Patients who experience acute pain after an operation can now go home much sooner thanks to a highly committed team from Blackpool Teaching Hospitals.
The Acute Pain Team is responsible for educating hospital staff in dealing with patients in pain, monitoring specialised pain management techniques and intervening in the management of severe pain for patients that can’t be managed by non-specialised teams within the Trust.
We are celebrating the work of this team on Fab Change Day (October 19) as the members of staff are making positive changes for patients.
Dr Andy Ng is the Lead Consultant Anaesthetist for acute pain, Lisa Doughty is the Lead Nurse Specialist for Acute Pain and Angela Nield and Jenny McDonald are Clinical Nurse Specialists with the team.
Paula Vernon, the Clinical Matron who manages the Acute Pain Nurse Specialists, said: “The anaesthetists will plan to manage the patient’s pain post operatively by prescribing painkillers or initiating a specialised pain management technique.
“The nursing team will ensure the technique is effective and monitor any manage any unwanted side effects.
“Although pain is predictable after an operation, there can be times when the medication or technique requires changes to aid its effectiveness. The nursing team will manage this to ensure patients are able to participate with physiotherapy. All monitoring is audited and the team benchmark their service with other acute pain services around the United Kingdom.”
Although the nursing team has changed since it was started in the early 1990s, the team’s approach has been to strive for safe and effective management of post-operative pain.
In recent times there has been a move to get patients home sooner after operations so the team works collaboratively with the patient and wider team of nurses, doctors, physiotherapists to achieve this.
Paula said: “Although surgical techniques have improved the patients require analgesia to aid their recovery.
“High doses of pain medication are often required to assist in patients’ early mobilisation and early discharge.
“The key to being able to send patients home sooner is making sure they were well prepared.
“If a patient is going home with high dose painkillers, the acute pain service give patients support and advice so that the patient understands when and how to reduce them. For patients on very high dose pain medication or who have had problems after surgery, there can be a requirement to monitor any reduction of medication more closely.”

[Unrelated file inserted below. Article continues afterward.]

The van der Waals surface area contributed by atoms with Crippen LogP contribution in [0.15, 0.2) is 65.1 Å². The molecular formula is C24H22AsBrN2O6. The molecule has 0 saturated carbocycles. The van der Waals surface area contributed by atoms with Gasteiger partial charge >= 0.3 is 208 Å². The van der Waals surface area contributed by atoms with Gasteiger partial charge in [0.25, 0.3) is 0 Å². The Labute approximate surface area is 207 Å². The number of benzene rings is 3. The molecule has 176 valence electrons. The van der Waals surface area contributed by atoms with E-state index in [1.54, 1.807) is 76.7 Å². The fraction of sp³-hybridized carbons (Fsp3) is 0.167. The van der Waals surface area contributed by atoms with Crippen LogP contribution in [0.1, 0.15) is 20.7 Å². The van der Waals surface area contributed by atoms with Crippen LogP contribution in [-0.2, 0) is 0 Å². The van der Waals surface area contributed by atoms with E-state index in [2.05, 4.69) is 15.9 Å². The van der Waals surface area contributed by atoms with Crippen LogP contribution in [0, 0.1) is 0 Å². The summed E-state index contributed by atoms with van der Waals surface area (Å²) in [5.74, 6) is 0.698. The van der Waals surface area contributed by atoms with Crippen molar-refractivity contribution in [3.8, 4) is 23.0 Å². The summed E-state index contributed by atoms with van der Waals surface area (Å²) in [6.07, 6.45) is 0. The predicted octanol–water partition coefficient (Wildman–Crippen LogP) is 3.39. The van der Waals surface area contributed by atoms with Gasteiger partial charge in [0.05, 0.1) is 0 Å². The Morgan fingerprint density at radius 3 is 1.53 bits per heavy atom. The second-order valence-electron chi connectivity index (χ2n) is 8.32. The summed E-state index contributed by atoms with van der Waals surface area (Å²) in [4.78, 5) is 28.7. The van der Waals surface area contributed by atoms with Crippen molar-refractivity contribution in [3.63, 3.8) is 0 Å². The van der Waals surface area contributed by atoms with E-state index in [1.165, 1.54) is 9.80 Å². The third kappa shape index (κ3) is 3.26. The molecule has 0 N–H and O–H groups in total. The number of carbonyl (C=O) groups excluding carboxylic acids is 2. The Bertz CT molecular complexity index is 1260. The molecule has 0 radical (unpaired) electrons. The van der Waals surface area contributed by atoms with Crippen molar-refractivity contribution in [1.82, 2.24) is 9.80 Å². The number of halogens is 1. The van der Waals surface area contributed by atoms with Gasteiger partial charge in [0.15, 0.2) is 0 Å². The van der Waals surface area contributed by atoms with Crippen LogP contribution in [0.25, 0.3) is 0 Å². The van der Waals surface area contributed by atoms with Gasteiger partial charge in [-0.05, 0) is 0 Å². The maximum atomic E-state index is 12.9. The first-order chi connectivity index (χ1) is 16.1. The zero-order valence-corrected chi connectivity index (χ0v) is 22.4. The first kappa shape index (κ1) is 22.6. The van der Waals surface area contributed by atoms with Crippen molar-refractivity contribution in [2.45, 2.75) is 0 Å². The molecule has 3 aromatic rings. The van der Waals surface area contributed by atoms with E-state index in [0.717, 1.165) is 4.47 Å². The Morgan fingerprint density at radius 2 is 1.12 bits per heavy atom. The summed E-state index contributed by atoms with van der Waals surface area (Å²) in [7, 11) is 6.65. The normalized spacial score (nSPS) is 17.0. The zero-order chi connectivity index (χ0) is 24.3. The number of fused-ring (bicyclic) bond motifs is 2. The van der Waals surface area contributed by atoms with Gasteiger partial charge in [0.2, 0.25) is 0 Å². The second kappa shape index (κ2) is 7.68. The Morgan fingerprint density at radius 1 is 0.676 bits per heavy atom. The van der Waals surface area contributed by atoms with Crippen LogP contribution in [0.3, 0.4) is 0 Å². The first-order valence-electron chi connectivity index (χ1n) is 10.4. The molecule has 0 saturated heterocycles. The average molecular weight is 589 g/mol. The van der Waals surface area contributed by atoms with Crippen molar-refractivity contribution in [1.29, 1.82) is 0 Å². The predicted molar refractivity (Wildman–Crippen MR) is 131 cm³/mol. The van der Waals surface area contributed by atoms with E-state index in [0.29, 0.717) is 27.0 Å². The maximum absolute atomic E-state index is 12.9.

Two systems have been set up to help patients have an earlier discharge from hospital.
The first is that the Acute Pain Team maintains telephone contact with the patient to support them reducing their pain medications as prescribed. This prevents delayed discharge or more frequent hospital appointments.
Patients with more complex pain medications or pre-existing conditions are reviewed by Dr Andy Ng in an Outpatients’ setting where both the patient and the prescription can be monitored and adjusted accordingly.
Paula added: “If patients are unable to reduce pain medications they are signposted to the Chronic Pain Team for longer term management.
“The team has also introduced a ‘rectus shield block’ where a local anaesthetic helps to reduce the patient’s pain experience, reduce stronger opiate pain medications, improve mobilisation/patient compliance with physiotherapy and have less side effects when compared to invasive techniques such as epidurals.
“It is proving very useful for patients on the enhanced recovery programme.
“The acute pain service works collaboratively with other teams to ensure patients are managed safely but do not have repeated visits from many specialist teams where they have to repeat their history or symptoms.
“Through working together and communicating well with each other, patients can be managed safely. Ultimately the team can treat more patients and improve patient experience.”